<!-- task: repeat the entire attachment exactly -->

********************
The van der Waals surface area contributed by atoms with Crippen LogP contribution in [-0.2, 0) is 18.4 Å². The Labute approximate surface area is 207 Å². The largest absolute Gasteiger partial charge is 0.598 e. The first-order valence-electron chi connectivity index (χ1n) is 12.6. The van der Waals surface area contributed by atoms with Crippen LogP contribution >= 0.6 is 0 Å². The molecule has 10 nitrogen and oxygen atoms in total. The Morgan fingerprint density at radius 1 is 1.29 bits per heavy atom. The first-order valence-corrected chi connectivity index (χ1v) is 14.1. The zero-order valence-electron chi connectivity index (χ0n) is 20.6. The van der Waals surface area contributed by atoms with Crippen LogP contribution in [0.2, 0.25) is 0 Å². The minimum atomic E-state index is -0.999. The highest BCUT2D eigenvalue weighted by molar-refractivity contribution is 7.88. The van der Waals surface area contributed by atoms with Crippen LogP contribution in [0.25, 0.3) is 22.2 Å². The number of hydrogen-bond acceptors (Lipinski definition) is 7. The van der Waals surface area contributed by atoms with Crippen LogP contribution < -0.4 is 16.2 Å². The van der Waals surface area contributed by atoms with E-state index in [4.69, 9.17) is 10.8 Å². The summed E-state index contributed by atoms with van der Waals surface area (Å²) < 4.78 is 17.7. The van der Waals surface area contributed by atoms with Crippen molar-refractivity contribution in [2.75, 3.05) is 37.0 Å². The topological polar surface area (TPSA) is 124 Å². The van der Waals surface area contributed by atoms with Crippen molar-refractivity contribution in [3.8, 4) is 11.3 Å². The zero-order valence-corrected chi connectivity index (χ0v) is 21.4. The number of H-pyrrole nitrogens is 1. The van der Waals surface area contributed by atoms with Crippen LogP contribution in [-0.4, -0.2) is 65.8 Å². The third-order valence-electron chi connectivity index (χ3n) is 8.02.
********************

The van der Waals surface area contributed by atoms with Crippen LogP contribution in [-0.2, 0) is 18.4 Å². The Labute approximate surface area is 207 Å². The largest absolute Gasteiger partial charge is 0.598 e. The first-order valence-electron chi connectivity index (χ1n) is 12.6. The van der Waals surface area contributed by atoms with Crippen LogP contribution >= 0.6 is 0 Å². The molecule has 10 nitrogen and oxygen atoms in total. The Morgan fingerprint density at radius 1 is 1.29 bits per heavy atom. The first-order valence-corrected chi connectivity index (χ1v) is 14.1. The zero-order valence-electron chi connectivity index (χ0n) is 20.6. The van der Waals surface area contributed by atoms with Crippen LogP contribution in [0.2, 0.25) is 0 Å². The minimum atomic E-state index is -0.999. The highest BCUT2D eigenvalue weighted by molar-refractivity contribution is 7.88. The van der Waals surface area contributed by atoms with Crippen LogP contribution in [0.25, 0.3) is 22.2 Å². The number of hydrogen-bond acceptors (Lipinski definition) is 7. The van der Waals surface area contributed by atoms with Crippen LogP contribution < -0.4 is 16.2 Å². The van der Waals surface area contributed by atoms with E-state index in [4.69, 9.17) is 10.8 Å². The summed E-state index contributed by atoms with van der Waals surface area (Å²) < 4.78 is 17.7. The van der Waals surface area contributed by atoms with Crippen molar-refractivity contribution in [2.75, 3.05) is 37.0 Å². The topological polar surface area (TPSA) is 124 Å². The van der Waals surface area contributed by atoms with Crippen molar-refractivity contribution in [3.8, 4) is 11.3 Å². The zero-order valence-corrected chi connectivity index (χ0v) is 21.4. The number of H-pyrrole nitrogens is 1. The van der Waals surface area contributed by atoms with Crippen LogP contribution in [-0.4, -0.2) is 65.8 Å². The third-order valence-electron chi connectivity index (χ3n) is 8.02.